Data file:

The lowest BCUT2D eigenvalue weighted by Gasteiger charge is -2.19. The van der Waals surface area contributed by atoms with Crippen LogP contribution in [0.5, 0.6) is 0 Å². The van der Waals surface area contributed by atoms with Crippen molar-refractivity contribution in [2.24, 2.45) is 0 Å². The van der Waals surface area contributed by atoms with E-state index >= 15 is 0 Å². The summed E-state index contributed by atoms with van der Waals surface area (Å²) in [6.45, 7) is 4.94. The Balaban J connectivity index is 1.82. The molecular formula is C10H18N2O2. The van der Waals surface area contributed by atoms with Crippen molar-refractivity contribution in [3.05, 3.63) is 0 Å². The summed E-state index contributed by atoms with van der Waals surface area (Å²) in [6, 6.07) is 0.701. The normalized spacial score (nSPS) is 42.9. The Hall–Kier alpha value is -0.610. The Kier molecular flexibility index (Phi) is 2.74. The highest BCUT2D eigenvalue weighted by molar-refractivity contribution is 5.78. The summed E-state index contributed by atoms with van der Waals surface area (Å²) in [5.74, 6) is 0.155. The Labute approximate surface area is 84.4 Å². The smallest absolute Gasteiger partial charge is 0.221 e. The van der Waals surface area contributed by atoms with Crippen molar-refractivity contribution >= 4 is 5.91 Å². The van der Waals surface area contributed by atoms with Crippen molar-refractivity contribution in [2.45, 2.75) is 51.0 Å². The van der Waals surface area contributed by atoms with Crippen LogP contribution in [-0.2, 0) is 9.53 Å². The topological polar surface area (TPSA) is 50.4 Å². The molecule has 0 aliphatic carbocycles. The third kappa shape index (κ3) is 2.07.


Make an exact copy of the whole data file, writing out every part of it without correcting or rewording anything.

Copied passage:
The lowest BCUT2D eigenvalue weighted by Gasteiger charge is -2.19. The van der Waals surface area contributed by atoms with Crippen LogP contribution in [0.5, 0.6) is 0 Å². The van der Waals surface area contributed by atoms with Crippen molar-refractivity contribution in [2.24, 2.45) is 0 Å². The van der Waals surface area contributed by atoms with E-state index >= 15 is 0 Å². The summed E-state index contributed by atoms with van der Waals surface area (Å²) in [6.45, 7) is 4.94. The Balaban J connectivity index is 1.82. The molecular formula is C10H18N2O2. The van der Waals surface area contributed by atoms with Crippen molar-refractivity contribution in [3.05, 3.63) is 0 Å². The summed E-state index contributed by atoms with van der Waals surface area (Å²) in [6, 6.07) is 0.701. The normalized spacial score (nSPS) is 42.9. The Hall–Kier alpha value is -0.610. The Kier molecular flexibility index (Phi) is 2.74. The highest BCUT2D eigenvalue weighted by molar-refractivity contribution is 5.78. The summed E-state index contributed by atoms with van der Waals surface area (Å²) in [5.74, 6) is 0.155. The Labute approximate surface area is 84.4 Å². The smallest absolute Gasteiger partial charge is 0.221 e. The van der Waals surface area contributed by atoms with Crippen molar-refractivity contribution >= 4 is 5.91 Å². The van der Waals surface area contributed by atoms with Crippen molar-refractivity contribution in [2.45, 2.75) is 51.0 Å². The van der Waals surface area contributed by atoms with Crippen LogP contribution in [-0.2, 0) is 9.53 Å². The topological polar surface area (TPSA) is 50.4 Å². The molecule has 0 aliphatic carbocycles. The third kappa shape index (κ3) is 2.07.